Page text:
Out-of-home care refers to alternative accommodation for children and young people who are unable to live with their parents. In most cases, children in out-of-home care are also on a care and protection order.
There are several different living arrangements that are called out-of-home care:
This is when a child is placed in the home of a carer who is receiving a payment for caring for the child.
Relative or kinship care
This is when a child is placed in accommodation with a family member or a person who already knows the child.
Family group homes
A family group home provides accommodation for a child in a residential building, which is usually run like a family home. These homes have a limited number of children and they are cared for around the clock by resident carers.
Residential care offers children accommodation in a residential building, with paid staff. This includes facilities where there are rostered staff and where staff are offsite.
This includes other accommodation options, like private boarding.
How does out-of-home care affect children?
Children who live in out-of-home care accommodation experience significant life changes. Out-of-home care that is safe and stable can help children and young people recover from the experience of abuse and neglect. Out-of-home care services are designed to provide a safe environment, contribute to improving developmental outcomes and assist in addressing issues that led to the out-of-home care placement.
Children and young people placed in out-of-home care are likely to have experienced a signiﬁcant life disruption and loss and will require support to catch up on some developmental stages. Children and young people with a disability who have experienced abuse and neglect will require specialised, highly skilled and well-supported out-of-home care.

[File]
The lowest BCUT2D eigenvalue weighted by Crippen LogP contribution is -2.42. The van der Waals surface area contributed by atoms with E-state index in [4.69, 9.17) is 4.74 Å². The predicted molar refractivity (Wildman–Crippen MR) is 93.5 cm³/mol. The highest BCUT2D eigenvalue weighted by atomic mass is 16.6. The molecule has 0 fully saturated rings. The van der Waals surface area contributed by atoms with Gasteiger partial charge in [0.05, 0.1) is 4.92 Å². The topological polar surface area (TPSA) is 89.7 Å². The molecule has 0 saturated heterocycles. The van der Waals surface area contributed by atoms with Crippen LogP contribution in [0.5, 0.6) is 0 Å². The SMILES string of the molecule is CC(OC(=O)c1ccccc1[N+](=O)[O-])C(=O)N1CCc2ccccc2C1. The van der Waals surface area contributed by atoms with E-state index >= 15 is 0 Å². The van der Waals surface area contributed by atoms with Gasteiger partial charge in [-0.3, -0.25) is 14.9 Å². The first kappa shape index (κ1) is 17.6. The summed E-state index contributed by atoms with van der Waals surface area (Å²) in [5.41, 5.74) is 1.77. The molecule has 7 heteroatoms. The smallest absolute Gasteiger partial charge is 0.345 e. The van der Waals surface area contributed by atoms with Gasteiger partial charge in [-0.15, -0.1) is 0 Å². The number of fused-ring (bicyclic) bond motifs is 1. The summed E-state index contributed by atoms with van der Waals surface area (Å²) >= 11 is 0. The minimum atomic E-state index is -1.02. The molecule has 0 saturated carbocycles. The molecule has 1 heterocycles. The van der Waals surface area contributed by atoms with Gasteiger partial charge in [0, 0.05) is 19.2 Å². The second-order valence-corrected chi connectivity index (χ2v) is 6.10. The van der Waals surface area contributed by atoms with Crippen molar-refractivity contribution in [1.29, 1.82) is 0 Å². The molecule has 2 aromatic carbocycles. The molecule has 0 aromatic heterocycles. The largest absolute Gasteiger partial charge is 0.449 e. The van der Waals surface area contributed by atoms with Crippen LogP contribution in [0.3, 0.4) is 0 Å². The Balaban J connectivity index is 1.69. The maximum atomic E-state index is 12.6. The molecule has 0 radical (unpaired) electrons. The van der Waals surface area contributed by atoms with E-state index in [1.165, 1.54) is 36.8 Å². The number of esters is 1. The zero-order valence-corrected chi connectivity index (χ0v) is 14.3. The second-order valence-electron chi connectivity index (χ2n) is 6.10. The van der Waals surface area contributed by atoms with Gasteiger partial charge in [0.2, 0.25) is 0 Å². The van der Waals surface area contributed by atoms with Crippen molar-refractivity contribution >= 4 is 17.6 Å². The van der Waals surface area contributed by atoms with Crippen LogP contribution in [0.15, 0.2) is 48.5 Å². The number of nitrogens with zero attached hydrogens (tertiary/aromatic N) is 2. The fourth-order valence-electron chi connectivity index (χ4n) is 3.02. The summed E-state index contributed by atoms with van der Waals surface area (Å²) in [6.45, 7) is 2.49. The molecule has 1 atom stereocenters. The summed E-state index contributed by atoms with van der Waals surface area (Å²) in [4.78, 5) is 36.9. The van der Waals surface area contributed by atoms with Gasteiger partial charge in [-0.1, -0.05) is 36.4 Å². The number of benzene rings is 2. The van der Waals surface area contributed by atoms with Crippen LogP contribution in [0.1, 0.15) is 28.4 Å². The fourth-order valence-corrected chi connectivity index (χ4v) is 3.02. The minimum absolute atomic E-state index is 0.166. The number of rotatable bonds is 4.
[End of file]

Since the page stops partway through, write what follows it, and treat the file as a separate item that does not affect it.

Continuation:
Many children growing up in institutional and other out-of-home care in the last century were denied the basic right of all children to receive protection, support and loving care. All Australians are committed to learning from this history and improving the opportunities given to our children and young people.
What are the living arrangements of children in out-of-home care?
Approximately 93% of all children living in out-of-home care in Australia are in home-based care. Of that figure, 41% are in foster care, 48.5% are in relative/kinship care and 3.9% are in other forms of home-based care. A further 6% of children were placed in alternative living arrangements.
At 30 June 2014, the vast majority of children living in out-of-home-care had been in care for more than one year. Twelve percent of children had been in out-of-home-care for between 1-2 years, 28% had been in care for between 2-5 years, and 41% had been in out-of-home-care for more than 5 years.
How many children live in out-of-home care in Australia?
As of 30 June 2014, there were 43,009 Australian children living in out-of-home care. This has increased from 7.7/1,000 children at 30 June 2013 to 8.1/1,000 children at 30 June 2014. The number of children in out-of-home care has risen every year over the past 10 years.
How many Aboriginal and Torres Strait Islander children live in out-of-home care?
Aboriginal and Torres Strait Islander children comprise 5.5% of all children aged 0-17 years in Australia; yet in 2013-14 they constituted nearly 35% of all children placed in out-of-home care. In all jurisdictions, the proportion of Aboriginal and Torres Strait Islander children on placement orders was higher than that for other children.
As of 30 June 2014, there were 14,991 Aboriginal and Torres Strait Islander children in out-of-home care in Australia – a placement rate of 51.4 per 1,000 children. In contrast, the rate for non-Indigenous children was 5.6 per 1,000. This indicates that the national rate of Aboriginal and Torres Strait Islander children in out-of-home care was almost 10 times the rate for non-Indigenous children.
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Australia Institute of Family Studies, Children in Care Resource Sheet, 2015, https://aifs.gov.au/cfca/publications/children-care
Department of Families, Housing, Community Services and Indigenous Affairs, An Outline of National Standards for Out‐of‐Home Care, 2011, https://www.dss.gov.au/sites/default/files/documents/pac_national_standard.pdf